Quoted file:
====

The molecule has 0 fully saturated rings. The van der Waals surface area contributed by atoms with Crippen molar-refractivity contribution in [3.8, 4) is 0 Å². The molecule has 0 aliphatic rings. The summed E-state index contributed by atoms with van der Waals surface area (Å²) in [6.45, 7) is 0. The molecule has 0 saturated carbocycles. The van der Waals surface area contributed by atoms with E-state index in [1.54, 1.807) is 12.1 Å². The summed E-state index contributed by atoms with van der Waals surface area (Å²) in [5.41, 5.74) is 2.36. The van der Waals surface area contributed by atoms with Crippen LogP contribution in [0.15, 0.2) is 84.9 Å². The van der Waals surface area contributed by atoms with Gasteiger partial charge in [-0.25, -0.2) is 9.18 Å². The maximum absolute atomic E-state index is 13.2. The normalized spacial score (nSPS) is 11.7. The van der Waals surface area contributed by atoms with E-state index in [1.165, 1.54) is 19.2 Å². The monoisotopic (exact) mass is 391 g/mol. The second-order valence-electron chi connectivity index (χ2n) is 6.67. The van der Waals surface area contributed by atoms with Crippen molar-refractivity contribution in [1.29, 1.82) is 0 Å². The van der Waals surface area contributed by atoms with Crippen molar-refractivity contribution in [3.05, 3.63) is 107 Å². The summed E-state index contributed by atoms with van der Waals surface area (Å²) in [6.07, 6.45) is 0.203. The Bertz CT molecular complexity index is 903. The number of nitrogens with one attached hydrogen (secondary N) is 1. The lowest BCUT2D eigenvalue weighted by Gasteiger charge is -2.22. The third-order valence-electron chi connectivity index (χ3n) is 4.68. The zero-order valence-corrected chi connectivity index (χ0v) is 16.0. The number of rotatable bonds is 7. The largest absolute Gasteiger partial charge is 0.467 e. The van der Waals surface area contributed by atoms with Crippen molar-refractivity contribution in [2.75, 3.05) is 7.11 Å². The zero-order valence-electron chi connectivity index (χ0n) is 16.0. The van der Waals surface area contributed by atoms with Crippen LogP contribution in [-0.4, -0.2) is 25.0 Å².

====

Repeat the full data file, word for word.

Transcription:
The molecule has 0 fully saturated rings. The van der Waals surface area contributed by atoms with Crippen molar-refractivity contribution in [3.8, 4) is 0 Å². The molecule has 0 aliphatic rings. The summed E-state index contributed by atoms with van der Waals surface area (Å²) in [6.45, 7) is 0. The molecule has 0 saturated carbocycles. The van der Waals surface area contributed by atoms with E-state index in [1.54, 1.807) is 12.1 Å². The summed E-state index contributed by atoms with van der Waals surface area (Å²) in [5.41, 5.74) is 2.36. The van der Waals surface area contributed by atoms with Crippen LogP contribution in [0.15, 0.2) is 84.9 Å². The van der Waals surface area contributed by atoms with Gasteiger partial charge in [-0.25, -0.2) is 9.18 Å². The maximum absolute atomic E-state index is 13.2. The normalized spacial score (nSPS) is 11.7. The van der Waals surface area contributed by atoms with E-state index in [1.165, 1.54) is 19.2 Å². The monoisotopic (exact) mass is 391 g/mol. The second-order valence-electron chi connectivity index (χ2n) is 6.67. The van der Waals surface area contributed by atoms with Crippen molar-refractivity contribution in [1.29, 1.82) is 0 Å². The van der Waals surface area contributed by atoms with Crippen molar-refractivity contribution in [3.05, 3.63) is 107 Å². The summed E-state index contributed by atoms with van der Waals surface area (Å²) in [6.07, 6.45) is 0.203. The Bertz CT molecular complexity index is 903. The number of nitrogens with one attached hydrogen (secondary N) is 1. The lowest BCUT2D eigenvalue weighted by Gasteiger charge is -2.22. The third-order valence-electron chi connectivity index (χ3n) is 4.68. The zero-order valence-corrected chi connectivity index (χ0v) is 16.0. The number of rotatable bonds is 7. The largest absolute Gasteiger partial charge is 0.467 e. The van der Waals surface area contributed by atoms with Crippen molar-refractivity contribution in [2.75, 3.05) is 7.11 Å². The zero-order valence-electron chi connectivity index (χ0n) is 16.0. The van der Waals surface area contributed by atoms with Crippen LogP contribution in [-0.4, -0.2) is 25.0 Å².